Trump’s Commerce Secretary Pick Calls for ‘Systematic’ Re-Negotiation of Trade Deals

Wilbur Ross AP

President-elect Donald Trump’s pick for Commerce Secretary, Wilbur Ross, called for a periodic re-evaluation of U.S. trade agreements during his confirmation hearing, implicitly criticizing the idea that outsourcing was the last hope—and ultimate fate—of the U.S. economy.

“Too often we negotiate trade agreements, and they’re designed to level the playing field in regard to tariffs, but in all the other issues a country can bring to play, we high-five ourselves with the satisfaction of reaching a trade agreement, but we missed the point of defending, and fighting, the other things that prevent our products from getting into other countries,” said Kansas Republican Sen. Jerry Moran. “And it seems compatible with what you’ve been testifying.”

“Oh, it is,” Ross replied. “I’ve been a victim, over the years, of some of these… trade barriers. And they’re quite insidious. But they’re also, fortunately—they can be quite effective.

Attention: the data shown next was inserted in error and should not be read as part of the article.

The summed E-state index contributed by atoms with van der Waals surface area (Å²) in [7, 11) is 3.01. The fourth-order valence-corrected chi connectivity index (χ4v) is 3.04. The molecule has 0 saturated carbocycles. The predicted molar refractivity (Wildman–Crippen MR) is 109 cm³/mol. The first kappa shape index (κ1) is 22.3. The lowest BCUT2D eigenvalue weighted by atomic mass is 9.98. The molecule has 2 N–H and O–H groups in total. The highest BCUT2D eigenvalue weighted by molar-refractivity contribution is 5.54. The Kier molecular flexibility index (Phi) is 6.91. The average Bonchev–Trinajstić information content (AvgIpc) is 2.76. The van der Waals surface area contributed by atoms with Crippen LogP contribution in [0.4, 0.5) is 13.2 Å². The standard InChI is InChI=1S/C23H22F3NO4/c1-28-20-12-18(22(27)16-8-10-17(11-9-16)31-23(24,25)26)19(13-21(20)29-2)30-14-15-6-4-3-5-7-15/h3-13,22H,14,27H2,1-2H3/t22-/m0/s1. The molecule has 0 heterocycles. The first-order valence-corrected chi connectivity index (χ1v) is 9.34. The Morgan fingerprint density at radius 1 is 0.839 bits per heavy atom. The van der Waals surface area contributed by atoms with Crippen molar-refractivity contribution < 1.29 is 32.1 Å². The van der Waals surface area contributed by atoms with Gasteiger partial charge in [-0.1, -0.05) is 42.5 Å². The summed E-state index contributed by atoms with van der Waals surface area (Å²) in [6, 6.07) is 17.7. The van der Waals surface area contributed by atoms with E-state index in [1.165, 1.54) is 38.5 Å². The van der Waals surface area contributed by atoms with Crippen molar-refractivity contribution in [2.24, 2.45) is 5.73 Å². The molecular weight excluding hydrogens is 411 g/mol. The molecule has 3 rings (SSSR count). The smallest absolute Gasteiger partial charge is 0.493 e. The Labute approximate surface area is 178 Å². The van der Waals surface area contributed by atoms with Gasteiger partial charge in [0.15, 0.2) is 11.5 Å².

“We need to deal with those,” he continued. “It’s not enough to have a trade agreement that just hits tariffs. And it’s one of the reasons I think there should be systematic re-openers of trade agreements, after a few year period. Because it’s hard to anticipate the ingenuity that some of these folks have to get around the intent of the agreement. So I think an automatic re-opener, whether it’s a sunset provision or just a re-opener, would be a very useful thing. To look back on what was originally contemplated, look back on what was originally projected to occur. And to say, ‘Well, we didn’t achieve those objectives. Why not? And what do we need to do to fix them?'”

“I think an agreement like NAFTA, [which] is more than 40 years old, and there’s never been a systematic, transparent review of it,” Ross added.

Ross wants a re-negotiation of NAFTA.

“NAFTA is logically the first thing for us to deal with. We must solidify relationships in the best way we can in our own territory before we go off to other jurisdictions,” he said. “That will be a very, very early topic in this administration. I think all aspects of NAFTA will be put on the table.”